tially of those characters physical and mental which the individual inherits from its male parent; as the nucleus of the ovum must be for the female parent. In the series of divisions by which the fertilized ovum separates into the cells which form the tissues of the body, the material or chromatin of the fused nuclei is with the utmost exactness divided equally to each, so that every unit of the system receives its share of this chemical endowment. This much the study of structure has taught us. But to the chemist the ultimate explanation of these processes seems to lie in the nature of the chemical substances composing the chromatin. In the salmon the ova and sperm are easily obtainable, and afford the unfertilized eggs and spermatozoa almost free from admixture with other matter. Accordingly the methods which Miescher employed for the separation of the constituents of these cells were simple, yet yielded the material sought in quantity and purity. The nuclei from the sperm proved to be composed mainly of a peculiar compound or series of compounds of the nature of ethereal salts. The acid radical was nucleic acid—a substance previously discovered by Miescher in the white corpuscles of the blood of mammals; the other component was an organic base which he called protamin. To the question as it presented itself to Miescher's mind, whether protamin may be regarded as the essential element in fertilization, the answer must be in the negative. Miescher found that protamin is not present in the sperm of the frog or the testes of a bull; and subsequent investigators have shown that it is absent even in some fishes. Yet in these cases it is apparently replaced, and the same functions performed by another substance of basic character known as histon. Miescher was led by these facts to the view that there is no one substance which can be regarded as the essential element in fertilization; but that the chemical processes involved are probably a series of reactions.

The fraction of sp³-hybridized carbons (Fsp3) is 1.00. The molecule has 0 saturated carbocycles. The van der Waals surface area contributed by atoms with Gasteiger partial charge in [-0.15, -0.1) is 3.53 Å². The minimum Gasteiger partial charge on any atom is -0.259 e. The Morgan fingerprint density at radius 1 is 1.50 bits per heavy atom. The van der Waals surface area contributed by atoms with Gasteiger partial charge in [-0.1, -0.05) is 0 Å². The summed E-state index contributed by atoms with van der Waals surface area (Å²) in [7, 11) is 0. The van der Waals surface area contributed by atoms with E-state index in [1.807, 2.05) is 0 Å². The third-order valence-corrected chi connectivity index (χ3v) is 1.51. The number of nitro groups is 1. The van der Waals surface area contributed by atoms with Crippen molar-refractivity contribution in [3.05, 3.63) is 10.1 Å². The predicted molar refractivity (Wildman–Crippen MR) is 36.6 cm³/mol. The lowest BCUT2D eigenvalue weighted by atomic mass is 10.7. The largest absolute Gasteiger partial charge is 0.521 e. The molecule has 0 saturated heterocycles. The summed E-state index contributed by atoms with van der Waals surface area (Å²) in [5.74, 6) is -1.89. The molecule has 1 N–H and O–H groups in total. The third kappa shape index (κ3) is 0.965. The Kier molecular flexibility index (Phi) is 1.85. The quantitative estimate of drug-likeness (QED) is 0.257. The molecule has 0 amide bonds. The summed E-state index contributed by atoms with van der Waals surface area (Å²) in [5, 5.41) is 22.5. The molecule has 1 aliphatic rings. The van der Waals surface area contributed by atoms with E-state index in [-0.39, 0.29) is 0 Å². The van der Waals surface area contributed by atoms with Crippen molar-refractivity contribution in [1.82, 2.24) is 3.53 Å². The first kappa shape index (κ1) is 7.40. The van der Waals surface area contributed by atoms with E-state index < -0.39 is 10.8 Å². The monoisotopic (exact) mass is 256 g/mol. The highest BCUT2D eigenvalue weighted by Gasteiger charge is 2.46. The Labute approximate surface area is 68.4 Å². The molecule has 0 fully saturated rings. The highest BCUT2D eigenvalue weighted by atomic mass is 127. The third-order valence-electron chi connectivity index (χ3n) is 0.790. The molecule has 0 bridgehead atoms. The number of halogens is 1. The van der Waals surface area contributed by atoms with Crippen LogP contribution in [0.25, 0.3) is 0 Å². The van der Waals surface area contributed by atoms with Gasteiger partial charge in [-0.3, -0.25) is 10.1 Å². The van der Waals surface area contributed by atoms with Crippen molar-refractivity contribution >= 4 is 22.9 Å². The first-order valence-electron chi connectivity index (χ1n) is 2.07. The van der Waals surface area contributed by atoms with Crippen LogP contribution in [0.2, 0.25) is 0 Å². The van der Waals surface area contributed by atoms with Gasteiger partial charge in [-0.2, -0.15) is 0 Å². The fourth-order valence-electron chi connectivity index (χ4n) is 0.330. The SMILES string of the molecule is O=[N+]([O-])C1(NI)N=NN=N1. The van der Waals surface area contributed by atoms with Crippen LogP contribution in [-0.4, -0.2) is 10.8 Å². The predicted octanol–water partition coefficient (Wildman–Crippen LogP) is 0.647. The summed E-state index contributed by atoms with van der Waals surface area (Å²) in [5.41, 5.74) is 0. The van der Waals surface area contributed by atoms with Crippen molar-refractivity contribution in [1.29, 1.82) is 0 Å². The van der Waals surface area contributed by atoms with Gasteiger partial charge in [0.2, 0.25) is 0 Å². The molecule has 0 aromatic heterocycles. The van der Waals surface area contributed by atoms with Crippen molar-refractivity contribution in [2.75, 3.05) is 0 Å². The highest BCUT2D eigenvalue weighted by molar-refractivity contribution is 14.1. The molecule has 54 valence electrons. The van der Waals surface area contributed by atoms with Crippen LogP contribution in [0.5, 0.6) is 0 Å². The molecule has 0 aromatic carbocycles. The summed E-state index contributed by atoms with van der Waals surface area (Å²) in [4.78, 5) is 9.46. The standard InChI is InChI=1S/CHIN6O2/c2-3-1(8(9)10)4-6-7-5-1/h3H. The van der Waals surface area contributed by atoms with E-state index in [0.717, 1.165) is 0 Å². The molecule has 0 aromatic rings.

To attempt even an outline of the investigations and discoveries to which Miescher's study of the chemistry of the cell has led, would necessitate reviewing one of the most fertile fields of biological chemistry, and would involve much that is important in pathology as well. rt is sufficient here to point out that what has been accomplished is in great measure the ripening fruit of the seed planted by Miescher in the quiet of his laboratory a generation past. In the final solution of the profounder biological problems, these investigations on the salmon and the researches to which they have led will probably be found to have contributed in large measure toward that object, which Miescher in one of his letters—almost the last before his death—expressed in the words—"There remains then this great question to be fought out by the biologists of the future—Is it chemical composition or cell structure to which we must look as the ultimate basis of vital phenomena?"